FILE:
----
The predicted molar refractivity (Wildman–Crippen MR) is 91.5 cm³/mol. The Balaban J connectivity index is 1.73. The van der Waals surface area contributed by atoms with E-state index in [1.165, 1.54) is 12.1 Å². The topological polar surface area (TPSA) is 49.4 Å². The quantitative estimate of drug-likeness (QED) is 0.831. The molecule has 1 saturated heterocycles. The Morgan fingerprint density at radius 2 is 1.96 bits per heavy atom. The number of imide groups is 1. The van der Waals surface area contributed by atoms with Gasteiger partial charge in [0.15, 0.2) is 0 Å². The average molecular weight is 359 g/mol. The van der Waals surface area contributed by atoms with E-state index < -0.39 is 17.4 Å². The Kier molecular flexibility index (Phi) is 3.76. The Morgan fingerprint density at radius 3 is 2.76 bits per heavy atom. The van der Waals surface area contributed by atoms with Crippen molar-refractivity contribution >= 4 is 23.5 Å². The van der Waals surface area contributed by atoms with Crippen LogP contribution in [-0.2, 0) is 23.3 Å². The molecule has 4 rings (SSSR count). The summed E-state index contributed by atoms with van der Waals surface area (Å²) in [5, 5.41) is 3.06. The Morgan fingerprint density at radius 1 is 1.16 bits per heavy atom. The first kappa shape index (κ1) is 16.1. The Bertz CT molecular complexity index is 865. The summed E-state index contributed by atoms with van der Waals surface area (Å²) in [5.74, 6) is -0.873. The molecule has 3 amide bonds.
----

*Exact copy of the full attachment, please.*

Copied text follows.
The predicted molar refractivity (Wildman–Crippen MR) is 91.5 cm³/mol. The Balaban J connectivity index is 1.73. The van der Waals surface area contributed by atoms with E-state index in [1.165, 1.54) is 12.1 Å². The topological polar surface area (TPSA) is 49.4 Å². The quantitative estimate of drug-likeness (QED) is 0.831. The molecule has 1 saturated heterocycles. The Morgan fingerprint density at radius 2 is 1.96 bits per heavy atom. The number of imide groups is 1. The van der Waals surface area contributed by atoms with Gasteiger partial charge in [0.15, 0.2) is 0 Å². The average molecular weight is 359 g/mol. The van der Waals surface area contributed by atoms with E-state index < -0.39 is 17.4 Å². The Kier molecular flexibility index (Phi) is 3.76. The Morgan fingerprint density at radius 3 is 2.76 bits per heavy atom. The van der Waals surface area contributed by atoms with Crippen molar-refractivity contribution >= 4 is 23.5 Å². The van der Waals surface area contributed by atoms with Crippen LogP contribution in [-0.2, 0) is 23.3 Å². The molecule has 4 rings (SSSR count). The summed E-state index contributed by atoms with van der Waals surface area (Å²) in [5, 5.41) is 3.06. The Morgan fingerprint density at radius 1 is 1.16 bits per heavy atom. The first kappa shape index (κ1) is 16.1. The Bertz CT molecular complexity index is 865. The summed E-state index contributed by atoms with van der Waals surface area (Å²) in [5.74, 6) is -0.873. The molecule has 3 amide bonds.